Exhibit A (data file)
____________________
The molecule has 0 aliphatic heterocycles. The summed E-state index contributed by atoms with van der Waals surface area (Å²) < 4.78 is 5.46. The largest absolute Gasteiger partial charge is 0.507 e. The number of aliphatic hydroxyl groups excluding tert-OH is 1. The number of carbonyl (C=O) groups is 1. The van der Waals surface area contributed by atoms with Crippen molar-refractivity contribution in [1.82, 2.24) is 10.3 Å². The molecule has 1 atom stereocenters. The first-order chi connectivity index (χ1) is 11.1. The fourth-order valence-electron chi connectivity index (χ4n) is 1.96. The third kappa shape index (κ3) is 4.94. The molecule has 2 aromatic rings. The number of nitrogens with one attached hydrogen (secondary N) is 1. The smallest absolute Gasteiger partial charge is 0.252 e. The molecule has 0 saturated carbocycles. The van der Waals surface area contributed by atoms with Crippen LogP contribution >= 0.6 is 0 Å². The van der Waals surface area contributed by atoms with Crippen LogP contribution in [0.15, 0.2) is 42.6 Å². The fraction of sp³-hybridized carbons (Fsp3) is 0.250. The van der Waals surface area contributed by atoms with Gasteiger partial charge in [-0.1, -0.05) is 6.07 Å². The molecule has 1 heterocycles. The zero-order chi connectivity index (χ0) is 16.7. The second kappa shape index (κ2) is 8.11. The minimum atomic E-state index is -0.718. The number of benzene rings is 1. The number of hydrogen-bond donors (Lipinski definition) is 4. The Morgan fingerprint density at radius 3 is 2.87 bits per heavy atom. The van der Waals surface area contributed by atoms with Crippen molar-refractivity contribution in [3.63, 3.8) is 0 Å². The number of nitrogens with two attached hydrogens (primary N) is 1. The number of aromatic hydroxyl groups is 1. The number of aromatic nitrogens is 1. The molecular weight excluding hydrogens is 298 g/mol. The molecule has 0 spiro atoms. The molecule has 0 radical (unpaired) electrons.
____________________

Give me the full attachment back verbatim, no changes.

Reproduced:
The molecule has 0 aliphatic heterocycles. The summed E-state index contributed by atoms with van der Waals surface area (Å²) < 4.78 is 5.46. The largest absolute Gasteiger partial charge is 0.507 e. The number of aliphatic hydroxyl groups excluding tert-OH is 1. The number of carbonyl (C=O) groups is 1. The van der Waals surface area contributed by atoms with Crippen molar-refractivity contribution in [1.82, 2.24) is 10.3 Å². The molecule has 1 atom stereocenters. The first-order chi connectivity index (χ1) is 11.1. The fourth-order valence-electron chi connectivity index (χ4n) is 1.96. The third kappa shape index (κ3) is 4.94. The molecule has 2 aromatic rings. The number of nitrogens with one attached hydrogen (secondary N) is 1. The smallest absolute Gasteiger partial charge is 0.252 e. The molecule has 0 saturated carbocycles. The van der Waals surface area contributed by atoms with Crippen LogP contribution >= 0.6 is 0 Å². The van der Waals surface area contributed by atoms with Crippen LogP contribution in [0.15, 0.2) is 42.6 Å². The fraction of sp³-hybridized carbons (Fsp3) is 0.250. The van der Waals surface area contributed by atoms with Gasteiger partial charge in [-0.1, -0.05) is 6.07 Å². The molecule has 1 heterocycles. The zero-order chi connectivity index (χ0) is 16.7. The second kappa shape index (κ2) is 8.11. The minimum atomic E-state index is -0.718. The number of benzene rings is 1. The number of hydrogen-bond donors (Lipinski definition) is 4. The Morgan fingerprint density at radius 3 is 2.87 bits per heavy atom. The van der Waals surface area contributed by atoms with Crippen molar-refractivity contribution in [3.63, 3.8) is 0 Å². The number of nitrogens with two attached hydrogens (primary N) is 1. The number of aromatic hydroxyl groups is 1. The number of aromatic nitrogens is 1. The molecular weight excluding hydrogens is 298 g/mol. The molecule has 0 spiro atoms. The molecule has 0 radical (unpaired) electrons.